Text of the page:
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Common Compliance Complexities

Complying with seemingly simple rules, such as publicly posting notifications about various government regulations, can sometimes offer intricacies for HR leaders. The Legal Clinic explores that topic as well as some of the issues to consider when an employee quits and walks off the job.

Monday, June 14, 2010
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The complex array of state and federal employment regulations often makes it difficult for employers to fully comply with the law. HR professionals are generally mindful of the requirements imposed by state and federal employment laws, yet the intricacies inherent in these regulations are often difficult to track, and failure to observe seemingly minor details can lead to costly litigation and potential liability. This month's column provides helpful information in response to two common compliance inquiries.

Question: In regard to the notices that need to be given to each employee on various federal and state regulations, is it legally sufficient to place posters of these notices in common areas or is there another way that the notices need to be distributed?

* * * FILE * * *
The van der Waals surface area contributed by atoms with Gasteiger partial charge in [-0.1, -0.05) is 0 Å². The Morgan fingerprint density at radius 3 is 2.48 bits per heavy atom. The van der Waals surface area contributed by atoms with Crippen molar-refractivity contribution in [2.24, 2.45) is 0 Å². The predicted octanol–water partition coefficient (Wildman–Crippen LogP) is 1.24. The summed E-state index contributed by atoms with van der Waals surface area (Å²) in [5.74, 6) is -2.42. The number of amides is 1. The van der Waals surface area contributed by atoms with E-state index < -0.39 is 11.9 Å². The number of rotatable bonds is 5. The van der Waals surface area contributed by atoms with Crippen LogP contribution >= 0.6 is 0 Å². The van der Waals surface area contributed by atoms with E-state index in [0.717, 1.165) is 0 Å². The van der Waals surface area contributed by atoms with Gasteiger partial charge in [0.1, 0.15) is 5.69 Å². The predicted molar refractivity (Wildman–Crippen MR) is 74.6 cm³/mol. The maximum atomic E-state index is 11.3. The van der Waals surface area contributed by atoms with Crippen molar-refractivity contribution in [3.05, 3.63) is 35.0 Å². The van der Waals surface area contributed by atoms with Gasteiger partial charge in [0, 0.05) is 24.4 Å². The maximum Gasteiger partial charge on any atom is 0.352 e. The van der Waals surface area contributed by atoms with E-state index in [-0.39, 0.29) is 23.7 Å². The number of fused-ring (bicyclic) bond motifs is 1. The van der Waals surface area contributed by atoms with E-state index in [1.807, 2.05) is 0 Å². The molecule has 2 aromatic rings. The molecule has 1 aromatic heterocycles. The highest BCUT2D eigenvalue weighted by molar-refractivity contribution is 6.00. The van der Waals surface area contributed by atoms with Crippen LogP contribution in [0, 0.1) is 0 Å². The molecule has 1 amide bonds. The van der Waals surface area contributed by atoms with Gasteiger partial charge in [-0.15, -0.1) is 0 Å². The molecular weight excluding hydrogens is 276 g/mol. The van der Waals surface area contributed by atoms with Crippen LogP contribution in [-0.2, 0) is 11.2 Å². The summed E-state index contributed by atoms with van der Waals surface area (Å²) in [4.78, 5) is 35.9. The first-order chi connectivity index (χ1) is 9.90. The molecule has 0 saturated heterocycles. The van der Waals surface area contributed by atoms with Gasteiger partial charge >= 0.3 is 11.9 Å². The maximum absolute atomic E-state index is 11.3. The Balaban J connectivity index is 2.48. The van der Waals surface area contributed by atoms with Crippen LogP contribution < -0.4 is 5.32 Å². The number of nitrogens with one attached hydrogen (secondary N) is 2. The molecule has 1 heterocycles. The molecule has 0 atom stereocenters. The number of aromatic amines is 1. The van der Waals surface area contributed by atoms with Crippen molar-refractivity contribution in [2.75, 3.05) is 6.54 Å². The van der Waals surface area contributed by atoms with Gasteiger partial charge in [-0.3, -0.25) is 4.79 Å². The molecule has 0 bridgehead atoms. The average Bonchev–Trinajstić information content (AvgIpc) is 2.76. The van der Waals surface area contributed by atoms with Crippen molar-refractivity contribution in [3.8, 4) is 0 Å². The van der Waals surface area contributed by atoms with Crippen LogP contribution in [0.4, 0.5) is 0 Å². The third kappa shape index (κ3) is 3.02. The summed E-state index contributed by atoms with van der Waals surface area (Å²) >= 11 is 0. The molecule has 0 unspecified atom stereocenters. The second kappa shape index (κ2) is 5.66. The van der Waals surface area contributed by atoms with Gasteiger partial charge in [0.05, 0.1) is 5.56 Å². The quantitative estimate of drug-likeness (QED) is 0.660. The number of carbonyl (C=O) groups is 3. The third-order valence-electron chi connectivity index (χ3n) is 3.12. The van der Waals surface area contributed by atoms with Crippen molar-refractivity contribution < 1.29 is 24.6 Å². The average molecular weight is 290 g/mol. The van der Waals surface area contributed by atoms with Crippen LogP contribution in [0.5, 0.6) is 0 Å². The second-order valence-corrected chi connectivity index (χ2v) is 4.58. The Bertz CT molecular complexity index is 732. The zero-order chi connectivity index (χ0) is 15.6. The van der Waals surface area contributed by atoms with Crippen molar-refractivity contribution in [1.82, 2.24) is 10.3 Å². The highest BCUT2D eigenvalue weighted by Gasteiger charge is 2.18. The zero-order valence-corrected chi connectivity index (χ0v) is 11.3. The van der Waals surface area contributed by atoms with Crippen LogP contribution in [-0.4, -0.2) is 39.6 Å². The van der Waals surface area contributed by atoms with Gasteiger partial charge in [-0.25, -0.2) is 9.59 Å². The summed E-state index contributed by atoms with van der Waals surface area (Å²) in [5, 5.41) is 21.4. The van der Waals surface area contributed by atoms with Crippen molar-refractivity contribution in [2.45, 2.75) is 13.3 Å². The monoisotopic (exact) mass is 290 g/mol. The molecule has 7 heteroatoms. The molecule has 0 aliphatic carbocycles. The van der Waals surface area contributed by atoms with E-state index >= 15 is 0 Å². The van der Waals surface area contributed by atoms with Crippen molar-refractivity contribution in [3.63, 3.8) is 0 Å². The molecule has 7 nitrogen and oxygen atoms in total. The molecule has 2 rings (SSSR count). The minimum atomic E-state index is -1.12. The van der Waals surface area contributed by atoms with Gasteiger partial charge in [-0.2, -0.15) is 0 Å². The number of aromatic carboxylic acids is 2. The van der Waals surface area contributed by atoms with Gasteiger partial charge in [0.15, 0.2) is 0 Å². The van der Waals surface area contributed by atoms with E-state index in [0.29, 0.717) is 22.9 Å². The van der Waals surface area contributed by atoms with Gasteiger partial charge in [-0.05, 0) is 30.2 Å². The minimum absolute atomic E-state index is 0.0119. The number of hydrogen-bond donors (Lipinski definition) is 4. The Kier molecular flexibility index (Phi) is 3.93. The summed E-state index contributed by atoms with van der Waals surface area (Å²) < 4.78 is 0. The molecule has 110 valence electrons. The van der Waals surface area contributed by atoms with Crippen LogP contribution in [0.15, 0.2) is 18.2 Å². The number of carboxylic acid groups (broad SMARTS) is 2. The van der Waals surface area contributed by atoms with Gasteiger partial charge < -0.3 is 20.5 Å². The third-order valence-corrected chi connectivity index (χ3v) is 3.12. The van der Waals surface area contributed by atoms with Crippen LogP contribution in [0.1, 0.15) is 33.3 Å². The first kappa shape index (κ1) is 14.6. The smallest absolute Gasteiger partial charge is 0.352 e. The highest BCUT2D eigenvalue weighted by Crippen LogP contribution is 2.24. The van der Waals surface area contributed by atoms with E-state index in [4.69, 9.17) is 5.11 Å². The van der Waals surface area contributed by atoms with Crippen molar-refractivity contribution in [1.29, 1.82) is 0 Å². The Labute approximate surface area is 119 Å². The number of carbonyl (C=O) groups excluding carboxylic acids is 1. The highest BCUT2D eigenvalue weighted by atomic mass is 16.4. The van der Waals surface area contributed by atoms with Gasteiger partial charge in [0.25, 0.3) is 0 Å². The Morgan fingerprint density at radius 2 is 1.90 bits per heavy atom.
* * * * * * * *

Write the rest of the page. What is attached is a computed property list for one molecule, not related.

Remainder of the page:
Answer: Federal law and the laws of nearly every state in the country establish regulations on various aspects of the employment relationship, such as employment discrimination, minimum wages and child labor. These laws require employers to notify their employees of the regulations in order to make employees aware of their rights.

The vast majority of these state and federal notice requirements mandate employers to post an appropriate bulletin at the workplace in a conspicuous place where notices to employees are commonly displayed.